So because of that reason I decided to only gift my items and create bigger pieces such as garments only for myself, and offer to people who follow me inspirations and positive crafter attitude rather than finished pieces to buy. And to be honest, I have had only positive feedback so far from the other crafters on Instagram about this.
Also another good thing that came out from this for me was that I have now taught already four of my friends how to crochet! I have told them that I do not create for others, but that I can teach them how they can create whatever they would like themselves. That is why I am very picky about whom I even gift my items. I want the gift to have meaning and to be valued.
Give man a fish and he will eat it, teach that man to crochet and he can have all the bralettes and baby sets he wants.
When I saw all the empty yarn labels with a caption about how little time it took you use up all those skeins, I was shocked, it looked like a lot! How much do you typically spend a month/a year on your crafting hobbies? How many tons of yarn have you bought, Katarina 😀 ?
Katarina: I usually buy two bulks before Christmas time (I have one online shop I prefer to buy cotton and acrylic blends from and another one where I prefer to buy wool from – it is a matter of where I can get what quality for what price for me) so I usually fill up my ‘shopping cart’ until the ‘free shipping’ icon turns green and check out. My rationing is – I can have three extra skeins of cotton for the price of that shipping so why now 😀
And then I just craft away and just buy additional yarn in smaller quantities if I think of some specific project throughout the year. I think my yarn spending could average out to a monthly gym membership price. Some people might consider it unreasonable amount (mainly if they look at my yarn spending or yarn stash in November) but I have yoga matt at home and all the streets and parks in the city to go jog in …so I feel like me spending the money on yarn rather than gym membership is more fulfilling investment for me.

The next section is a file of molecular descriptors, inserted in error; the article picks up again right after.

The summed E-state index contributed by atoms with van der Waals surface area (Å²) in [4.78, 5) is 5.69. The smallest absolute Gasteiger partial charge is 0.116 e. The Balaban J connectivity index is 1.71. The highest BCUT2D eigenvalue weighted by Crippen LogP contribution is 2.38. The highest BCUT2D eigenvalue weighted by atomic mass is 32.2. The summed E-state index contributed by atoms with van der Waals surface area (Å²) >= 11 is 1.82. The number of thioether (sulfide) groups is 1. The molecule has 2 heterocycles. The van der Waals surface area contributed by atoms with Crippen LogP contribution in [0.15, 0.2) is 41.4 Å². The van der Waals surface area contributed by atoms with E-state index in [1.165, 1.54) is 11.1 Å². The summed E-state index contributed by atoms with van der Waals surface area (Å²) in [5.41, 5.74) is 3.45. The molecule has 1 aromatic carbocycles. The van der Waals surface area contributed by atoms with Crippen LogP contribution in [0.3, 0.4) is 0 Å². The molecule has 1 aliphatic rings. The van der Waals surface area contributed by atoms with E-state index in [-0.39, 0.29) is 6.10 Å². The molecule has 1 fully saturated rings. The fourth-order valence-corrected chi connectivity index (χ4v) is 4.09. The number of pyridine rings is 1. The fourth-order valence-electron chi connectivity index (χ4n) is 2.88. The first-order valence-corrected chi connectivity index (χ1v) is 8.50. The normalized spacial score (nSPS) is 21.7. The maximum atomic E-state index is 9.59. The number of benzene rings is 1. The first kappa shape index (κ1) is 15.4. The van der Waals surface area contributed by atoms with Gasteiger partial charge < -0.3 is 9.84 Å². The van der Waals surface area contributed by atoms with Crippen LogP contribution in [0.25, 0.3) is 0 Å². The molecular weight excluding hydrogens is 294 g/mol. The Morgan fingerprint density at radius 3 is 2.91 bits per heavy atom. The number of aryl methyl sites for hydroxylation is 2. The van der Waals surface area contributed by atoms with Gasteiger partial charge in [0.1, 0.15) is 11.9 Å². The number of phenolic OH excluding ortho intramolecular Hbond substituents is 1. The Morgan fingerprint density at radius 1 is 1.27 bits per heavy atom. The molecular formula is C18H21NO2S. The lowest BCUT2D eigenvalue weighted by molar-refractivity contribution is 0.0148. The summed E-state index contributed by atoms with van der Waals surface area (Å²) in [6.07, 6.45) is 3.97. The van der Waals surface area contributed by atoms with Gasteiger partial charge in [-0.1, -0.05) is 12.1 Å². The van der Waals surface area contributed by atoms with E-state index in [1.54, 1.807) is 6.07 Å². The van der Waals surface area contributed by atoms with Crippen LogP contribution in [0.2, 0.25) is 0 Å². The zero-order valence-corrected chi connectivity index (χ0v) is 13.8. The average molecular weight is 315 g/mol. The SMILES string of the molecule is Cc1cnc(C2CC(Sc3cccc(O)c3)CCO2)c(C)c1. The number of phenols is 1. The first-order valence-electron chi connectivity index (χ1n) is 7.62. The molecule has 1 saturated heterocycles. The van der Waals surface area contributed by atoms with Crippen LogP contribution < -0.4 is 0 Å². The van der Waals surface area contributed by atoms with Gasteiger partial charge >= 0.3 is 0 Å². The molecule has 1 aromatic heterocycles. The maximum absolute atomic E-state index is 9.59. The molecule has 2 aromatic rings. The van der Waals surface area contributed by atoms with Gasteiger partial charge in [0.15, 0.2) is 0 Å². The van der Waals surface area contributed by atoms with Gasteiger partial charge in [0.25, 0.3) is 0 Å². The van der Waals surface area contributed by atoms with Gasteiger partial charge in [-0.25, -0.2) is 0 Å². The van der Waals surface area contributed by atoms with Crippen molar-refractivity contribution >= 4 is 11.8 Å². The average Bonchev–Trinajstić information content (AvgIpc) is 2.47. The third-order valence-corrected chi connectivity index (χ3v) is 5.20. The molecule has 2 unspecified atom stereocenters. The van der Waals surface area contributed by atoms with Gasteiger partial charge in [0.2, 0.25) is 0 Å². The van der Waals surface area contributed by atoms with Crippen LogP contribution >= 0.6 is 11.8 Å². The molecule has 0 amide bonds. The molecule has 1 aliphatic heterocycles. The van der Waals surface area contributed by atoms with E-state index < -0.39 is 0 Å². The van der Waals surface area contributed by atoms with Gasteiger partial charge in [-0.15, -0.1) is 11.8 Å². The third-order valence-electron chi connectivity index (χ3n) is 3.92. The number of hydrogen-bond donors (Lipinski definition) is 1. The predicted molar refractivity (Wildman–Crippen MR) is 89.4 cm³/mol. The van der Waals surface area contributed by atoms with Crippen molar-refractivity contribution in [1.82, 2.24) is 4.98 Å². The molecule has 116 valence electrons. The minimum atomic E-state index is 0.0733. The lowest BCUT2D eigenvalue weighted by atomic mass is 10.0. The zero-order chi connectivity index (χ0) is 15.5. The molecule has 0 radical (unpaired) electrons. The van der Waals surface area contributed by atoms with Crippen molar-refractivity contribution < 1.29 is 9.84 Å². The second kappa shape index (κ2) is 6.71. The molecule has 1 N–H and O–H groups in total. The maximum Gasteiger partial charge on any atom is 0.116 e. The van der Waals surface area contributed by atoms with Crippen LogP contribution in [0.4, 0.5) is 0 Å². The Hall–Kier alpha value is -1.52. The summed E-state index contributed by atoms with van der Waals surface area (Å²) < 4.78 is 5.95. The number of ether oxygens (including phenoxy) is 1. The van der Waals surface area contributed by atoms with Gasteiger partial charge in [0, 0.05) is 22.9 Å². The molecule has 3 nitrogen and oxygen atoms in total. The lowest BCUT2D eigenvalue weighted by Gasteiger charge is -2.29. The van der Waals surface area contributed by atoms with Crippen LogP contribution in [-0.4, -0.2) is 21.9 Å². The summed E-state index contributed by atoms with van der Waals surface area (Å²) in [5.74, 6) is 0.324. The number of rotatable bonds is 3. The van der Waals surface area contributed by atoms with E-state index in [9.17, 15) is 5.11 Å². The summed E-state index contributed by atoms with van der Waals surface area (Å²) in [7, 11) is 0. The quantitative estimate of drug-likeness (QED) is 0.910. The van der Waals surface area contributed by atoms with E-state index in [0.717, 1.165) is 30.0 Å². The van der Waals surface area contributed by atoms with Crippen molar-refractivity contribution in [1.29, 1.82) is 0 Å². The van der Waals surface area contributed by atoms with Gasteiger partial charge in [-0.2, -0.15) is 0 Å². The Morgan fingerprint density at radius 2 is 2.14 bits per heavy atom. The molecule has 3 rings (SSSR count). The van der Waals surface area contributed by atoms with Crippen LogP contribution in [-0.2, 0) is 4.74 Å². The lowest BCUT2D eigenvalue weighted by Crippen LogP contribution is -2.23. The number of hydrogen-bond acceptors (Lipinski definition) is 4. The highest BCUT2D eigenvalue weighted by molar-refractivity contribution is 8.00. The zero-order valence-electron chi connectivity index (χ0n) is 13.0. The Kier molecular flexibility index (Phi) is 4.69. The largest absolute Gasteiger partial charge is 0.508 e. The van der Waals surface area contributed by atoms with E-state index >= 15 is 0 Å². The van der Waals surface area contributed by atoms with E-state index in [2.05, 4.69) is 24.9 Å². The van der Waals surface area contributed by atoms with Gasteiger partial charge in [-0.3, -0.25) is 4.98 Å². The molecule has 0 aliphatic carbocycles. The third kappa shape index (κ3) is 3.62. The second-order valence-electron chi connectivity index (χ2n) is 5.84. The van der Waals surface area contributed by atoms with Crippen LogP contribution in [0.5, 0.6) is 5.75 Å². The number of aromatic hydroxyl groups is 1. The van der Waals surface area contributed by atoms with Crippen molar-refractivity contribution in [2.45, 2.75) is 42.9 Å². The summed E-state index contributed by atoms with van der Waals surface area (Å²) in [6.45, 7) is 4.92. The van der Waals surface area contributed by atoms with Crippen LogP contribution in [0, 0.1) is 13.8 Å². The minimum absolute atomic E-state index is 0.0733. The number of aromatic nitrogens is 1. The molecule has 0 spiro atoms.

You originally come from Slovakia, then lived in US and now in Denmark. Have you ever been involved in any crafting community/activity? Do you think there is a difference in how fiber arts and hobbies are perceived in all these countries?
Katarina: There is one thing which had me thinking about yarn crafts in Slovakia compared to Denmark lately. When I was last time in Slovakia in yarn shops, the majority of yarns were acrylics and thin cotton thread. It is much different in Denmark. I personally do not prefer acrylic yarns, but sometimes it is just the most suitable fiber for some projects in my opinion.
And I had a lady to even give me a funky look once when I came into a yarn boutique in Denmark (not knowing about what kind of yarn they were carrying) and I asked if they had a specific blend of acrylic yarn. I was told quiet proudly that they do not sell acrylic yarn in that shop. Which, I kind of like, I see acrylic yarn being harmful for environment, however it is also at times the best fiber for projects like functional swimsuit, outer layer of a coat.
Very interesting about specific types of yarns for different purposes. I myself do not like synthetic yarns much, because I think that natural ones simply have better properties and they can all be composted or deteriorate by themselves through time. This cannot be said about synthetic yarns. However, I also believe in functionality, like you just said, so I use nylon in my sock yarns. But… there are cool new fibers that have such “sporty” properties that you are looking for, but they are not completely synthetic, as in they are biodegradable. For example, INGEO. And synthetic yarn recycles fairly well, so I don’t hate it because of that too.
Katarina: I absolutely agree with you about the acrylic yarns and I am so happy to hear that there are new fibers coming up to possibly replace the synthetic fibers ❤
Do you buy patterns? Do you have a favorite pattern designer? I know you like to come up with your own designs and freehand entire garments. How come? Do you not believe that pattern designers hold special engineering knowledge and you might avoid a lot of structural issues? Or do you just possess such knowledge yourself?
Katarina: I must laugh a bit here because I think it must be clear to everyone who is watching my Instagram that I do not possess the engineering knowledge of garment structures. BUT I honesty do not worry about it. I am not selling any garment patterns also for the respect towards those who do possess the knowledge.